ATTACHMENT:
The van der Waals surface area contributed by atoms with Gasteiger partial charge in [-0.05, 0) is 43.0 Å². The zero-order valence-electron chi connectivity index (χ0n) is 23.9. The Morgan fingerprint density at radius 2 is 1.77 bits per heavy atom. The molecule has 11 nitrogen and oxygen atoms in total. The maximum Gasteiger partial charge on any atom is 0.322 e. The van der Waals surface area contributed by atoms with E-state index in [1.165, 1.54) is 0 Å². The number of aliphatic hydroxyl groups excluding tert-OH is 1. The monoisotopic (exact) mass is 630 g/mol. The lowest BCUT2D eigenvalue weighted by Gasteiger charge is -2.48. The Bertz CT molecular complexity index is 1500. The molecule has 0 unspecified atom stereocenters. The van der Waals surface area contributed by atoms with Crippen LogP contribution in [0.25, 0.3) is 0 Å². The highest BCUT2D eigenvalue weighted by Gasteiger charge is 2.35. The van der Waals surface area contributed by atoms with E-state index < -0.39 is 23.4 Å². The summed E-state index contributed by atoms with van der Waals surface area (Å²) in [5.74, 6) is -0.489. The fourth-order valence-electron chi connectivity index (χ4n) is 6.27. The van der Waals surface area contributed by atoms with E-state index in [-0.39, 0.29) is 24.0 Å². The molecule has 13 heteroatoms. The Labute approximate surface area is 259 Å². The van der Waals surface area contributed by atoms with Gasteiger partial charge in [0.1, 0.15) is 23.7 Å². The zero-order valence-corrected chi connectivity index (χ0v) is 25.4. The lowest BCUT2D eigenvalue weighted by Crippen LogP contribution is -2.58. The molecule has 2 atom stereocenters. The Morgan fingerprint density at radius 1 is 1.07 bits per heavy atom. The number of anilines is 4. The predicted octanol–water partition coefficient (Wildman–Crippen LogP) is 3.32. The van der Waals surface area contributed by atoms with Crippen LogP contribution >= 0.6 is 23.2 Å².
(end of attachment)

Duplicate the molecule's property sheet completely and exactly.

The van der Waals surface area contributed by atoms with Gasteiger partial charge in [-0.05, 0) is 43.0 Å². The zero-order valence-electron chi connectivity index (χ0n) is 23.9. The Morgan fingerprint density at radius 2 is 1.77 bits per heavy atom. The molecule has 11 nitrogen and oxygen atoms in total. The maximum Gasteiger partial charge on any atom is 0.322 e. The van der Waals surface area contributed by atoms with E-state index in [1.165, 1.54) is 0 Å². The number of aliphatic hydroxyl groups excluding tert-OH is 1. The monoisotopic (exact) mass is 630 g/mol. The lowest BCUT2D eigenvalue weighted by Gasteiger charge is -2.48. The Bertz CT molecular complexity index is 1500. The molecule has 0 unspecified atom stereocenters. The van der Waals surface area contributed by atoms with Crippen LogP contribution in [0.25, 0.3) is 0 Å². The highest BCUT2D eigenvalue weighted by Gasteiger charge is 2.35. The van der Waals surface area contributed by atoms with E-state index < -0.39 is 23.4 Å². The summed E-state index contributed by atoms with van der Waals surface area (Å²) in [5.74, 6) is -0.489. The fourth-order valence-electron chi connectivity index (χ4n) is 6.27. The van der Waals surface area contributed by atoms with E-state index in [-0.39, 0.29) is 24.0 Å². The molecule has 13 heteroatoms. The Labute approximate surface area is 259 Å². The van der Waals surface area contributed by atoms with Gasteiger partial charge in [0.1, 0.15) is 23.7 Å². The zero-order valence-corrected chi connectivity index (χ0v) is 25.4. The lowest BCUT2D eigenvalue weighted by Crippen LogP contribution is -2.58. The molecule has 2 atom stereocenters. The Morgan fingerprint density at radius 1 is 1.07 bits per heavy atom. The number of anilines is 4. The predicted octanol–water partition coefficient (Wildman–Crippen LogP) is 3.32. The van der Waals surface area contributed by atoms with Crippen LogP contribution >= 0.6 is 23.2 Å².